The case for ebooks

Part 3: the pros and cons of ebooks, as compared to paper books.
One day, I’ll take my grandchildren up into the attic and show them a dusty metallic rectangle stamped with the tarnished logo of the now defunct Sony corporation.* “Kids,” I’ll say to them, “your old grandpa used to listen to music on one of these. You loaded these gold discs into the machine – I had a fancy one that took five discs at a time. There was even a special button that could play random tracks from any of the discs you loaded!”

My LaserDisc was pretty awesome, too     (source)

They’ll make faces and try to explain how music holograms are streamed telepathically now, and I’ll say, “Can I have a go of the holopathic telegram?” and they’ll laugh at their silly old grandpa and how hopeless he is with new technology.
* Just kidding, Sony lawyers!

Can you compare ebooks and emusic?

I’m banging on about music in a publishing blog because of what I see as the overwhelming similarities between the music and publishing industries, and how they have evolved/ are evolving. For music, new formats (mp3) and distribution methods (downloading, both legal and illegal) sprung up in the mid to late 90s. Early adopters got on board. The public dipped its toe in the early 00s, liked the temperature and jumped in headfirst later in the decade. The same pattern appears to be emerging for ebooks, only ten or twelve years on.
In terms of music, emusic is superior in nearly every way to the physical CDs it is replacing. I can carry half a tonne of CDs in my pocket, buy and download songs I like almost instantly and use a variety of playlist functions not available to even the most high end CD player. Uncompressed emusic (WAV, AIFF) is practically identical to CD quality and cheap to store, given that the average $150 hard drive can hold 40,000 uncompressed tracks. Consequently, sales of CDs are plummeting while sales of emusic explode, despite piracy and the obstinacy of the music industry to provide the user-friendly distribution model its consumers are clamouring for.
I can’t say the same for ebooks – yet. There are places I prefer a physical book, and places I prefer an ebook. But ebook readers are rapidly improving, and ebooks are featuring tighter coding than they have in the past. I believe we are poised right now between toe-dipping and headfirst-jumping periods of the ebook, especially given that (1) ebook consumers and, increasingly, ebook distributors are rejecting the market dampening anti-piracy measures championed by the music industry and (2) ebooks prices are reflecting the vastly reduced costs of manufacture, rather than a perception of what the consumer has been willing to pay in the past for earlier formats.
It won’t all be smooth sailing for ebooks. I must admit that I found a period of adjustment necessary to, as the PR script goes, ‘enjoy the ereader experience’. Initially, the sensation of holding a giant calculator in place of a book was jarring. This did pass after a short while, though. I’m hooked, and I suspect a growing segment of the overall book market is, too.

Go figure

Is this thesis on ebooks supported by data? Well, yes. Amazon UK reported in August 2012 that total ebook sales had outstripped total paper book sales. Ebook sales are increasing by a phenomenal amount, in the order of triple figure growth year on year, although from an admittedly low base. And this is happening despite ebooks only just beginning to penetrate target markets of readers.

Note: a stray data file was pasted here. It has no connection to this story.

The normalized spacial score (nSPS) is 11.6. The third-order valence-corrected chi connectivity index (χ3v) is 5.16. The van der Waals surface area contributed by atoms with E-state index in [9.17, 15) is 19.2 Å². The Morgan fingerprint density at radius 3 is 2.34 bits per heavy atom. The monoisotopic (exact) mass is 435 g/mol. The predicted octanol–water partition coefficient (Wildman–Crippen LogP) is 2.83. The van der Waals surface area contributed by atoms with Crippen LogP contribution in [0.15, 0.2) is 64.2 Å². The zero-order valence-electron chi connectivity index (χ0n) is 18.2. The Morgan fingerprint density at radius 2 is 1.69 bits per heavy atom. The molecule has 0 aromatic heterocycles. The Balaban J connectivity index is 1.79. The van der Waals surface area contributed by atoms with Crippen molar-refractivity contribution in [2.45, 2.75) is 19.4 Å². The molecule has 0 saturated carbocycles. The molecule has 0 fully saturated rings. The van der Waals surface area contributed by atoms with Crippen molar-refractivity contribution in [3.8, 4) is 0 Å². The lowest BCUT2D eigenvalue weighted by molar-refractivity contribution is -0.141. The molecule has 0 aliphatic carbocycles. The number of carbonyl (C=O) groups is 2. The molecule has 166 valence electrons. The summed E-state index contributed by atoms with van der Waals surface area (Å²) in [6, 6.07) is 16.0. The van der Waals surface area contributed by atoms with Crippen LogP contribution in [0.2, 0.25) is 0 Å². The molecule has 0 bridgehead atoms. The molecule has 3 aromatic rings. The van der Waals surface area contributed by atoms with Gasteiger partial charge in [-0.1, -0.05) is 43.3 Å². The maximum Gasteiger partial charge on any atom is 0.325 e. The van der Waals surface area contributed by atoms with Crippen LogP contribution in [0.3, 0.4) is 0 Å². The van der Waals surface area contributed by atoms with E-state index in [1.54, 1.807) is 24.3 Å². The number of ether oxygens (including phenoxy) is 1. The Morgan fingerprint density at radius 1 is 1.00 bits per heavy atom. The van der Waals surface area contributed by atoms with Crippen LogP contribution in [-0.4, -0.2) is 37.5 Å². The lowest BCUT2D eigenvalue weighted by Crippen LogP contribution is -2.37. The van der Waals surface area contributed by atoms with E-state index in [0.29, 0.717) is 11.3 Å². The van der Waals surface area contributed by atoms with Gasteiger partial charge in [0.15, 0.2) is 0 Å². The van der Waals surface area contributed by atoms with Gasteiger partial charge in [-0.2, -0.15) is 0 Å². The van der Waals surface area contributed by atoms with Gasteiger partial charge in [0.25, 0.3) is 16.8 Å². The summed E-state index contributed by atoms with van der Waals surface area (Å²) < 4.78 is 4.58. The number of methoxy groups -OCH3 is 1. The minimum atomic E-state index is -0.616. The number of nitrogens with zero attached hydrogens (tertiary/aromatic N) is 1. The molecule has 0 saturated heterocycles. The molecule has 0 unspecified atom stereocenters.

Some pros and cons of ebooks


1. price: new ebooks are markedly cheaper than paper books

2. portability: it is now a cinch to carry a library of hundreds or thousands of books

3. features: such as easily increasing font size for the vision impaired

4. annotation: keyboard ebooks make marking and text searching simple

5. accessibility: it’s now possible to, from your home, both buy and be reading a book within minutes

6. online integration: there are plenty of consumers who wish to integrate their reading with online communities and social networks


1. feel: some readers will struggle to adapt to the feel of an ereader

2. format wars: consumers tend to sit these out until they are sure they’re not buying a Betamax or LaserDisc

3. the upgrade treadmill: are ereaders, and critically the ebooks purchased for them, just another doodad which will need to be periodically updated? Will they be backwards-compatible?

4. complexity: ebooks will always be more complicated to deal with paper books, although they are becoming more user friendly with each generation

5. quality: although this is improving, there are electronic mountains of poorly formatted and copyedited ebooks, including many from traditional publishers

An Australian perspective

Digital Publishing Australia has provided a short guide on the state of and future for ebooks. It’s not only an interesting piece for what is said, but how it is said. When you read through, remind yourself that this is written for Australia’s Copyright Agency (representing traditional publishing) by various journal editors who are trying to bridge the divide between old and new publishing themselves.

Proceed to Part 4: ‘Traditional vs indie publishing’, or return to the article index.
Return to Re: writing
While I’ve endeavoured to give you accurate information, what is considered ‘accurate’ will change over time. Sometimes, I’ll be plain wrong anyway. If this is the case, I’d love to hear your take on things below.

Rhys About Rhys

Teacher, writer, editor, cook: a bit like that nursery rhyme, really.
Facebook / Google+ / Twitter

Speak Your Mind